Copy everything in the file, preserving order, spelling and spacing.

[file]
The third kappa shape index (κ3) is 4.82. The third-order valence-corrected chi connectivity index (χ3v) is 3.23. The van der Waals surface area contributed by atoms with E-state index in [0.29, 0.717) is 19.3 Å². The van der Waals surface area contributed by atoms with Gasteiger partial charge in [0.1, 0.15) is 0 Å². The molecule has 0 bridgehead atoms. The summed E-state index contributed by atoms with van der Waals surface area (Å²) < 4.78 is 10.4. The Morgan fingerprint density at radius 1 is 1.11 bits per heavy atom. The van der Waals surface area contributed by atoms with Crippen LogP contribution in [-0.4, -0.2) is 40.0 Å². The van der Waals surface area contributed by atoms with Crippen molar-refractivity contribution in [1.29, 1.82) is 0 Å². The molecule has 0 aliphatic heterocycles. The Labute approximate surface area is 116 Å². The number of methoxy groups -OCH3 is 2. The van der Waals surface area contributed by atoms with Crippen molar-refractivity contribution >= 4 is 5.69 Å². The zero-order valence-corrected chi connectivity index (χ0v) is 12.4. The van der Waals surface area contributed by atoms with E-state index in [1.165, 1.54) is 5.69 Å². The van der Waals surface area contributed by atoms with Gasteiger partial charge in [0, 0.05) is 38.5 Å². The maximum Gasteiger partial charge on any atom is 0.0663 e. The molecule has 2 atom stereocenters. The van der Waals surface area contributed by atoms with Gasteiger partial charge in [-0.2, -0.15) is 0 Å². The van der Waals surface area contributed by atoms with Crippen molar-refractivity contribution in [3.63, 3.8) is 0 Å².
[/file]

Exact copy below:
The third kappa shape index (κ3) is 4.82. The third-order valence-corrected chi connectivity index (χ3v) is 3.23. The van der Waals surface area contributed by atoms with E-state index in [0.29, 0.717) is 19.3 Å². The van der Waals surface area contributed by atoms with Gasteiger partial charge in [0.1, 0.15) is 0 Å². The molecule has 0 bridgehead atoms. The summed E-state index contributed by atoms with van der Waals surface area (Å²) < 4.78 is 10.4. The Morgan fingerprint density at radius 1 is 1.11 bits per heavy atom. The van der Waals surface area contributed by atoms with Crippen LogP contribution in [-0.4, -0.2) is 40.0 Å². The van der Waals surface area contributed by atoms with Crippen molar-refractivity contribution in [1.29, 1.82) is 0 Å². The molecule has 0 aliphatic heterocycles. The Labute approximate surface area is 116 Å². The number of methoxy groups -OCH3 is 2. The van der Waals surface area contributed by atoms with Crippen molar-refractivity contribution >= 4 is 5.69 Å². The zero-order valence-corrected chi connectivity index (χ0v) is 12.4. The van der Waals surface area contributed by atoms with E-state index in [1.165, 1.54) is 5.69 Å². The van der Waals surface area contributed by atoms with Gasteiger partial charge in [0, 0.05) is 38.5 Å². The maximum Gasteiger partial charge on any atom is 0.0663 e. The molecule has 2 atom stereocenters. The van der Waals surface area contributed by atoms with Gasteiger partial charge in [-0.2, -0.15) is 0 Å². The van der Waals surface area contributed by atoms with Crippen molar-refractivity contribution in [3.63, 3.8) is 0 Å².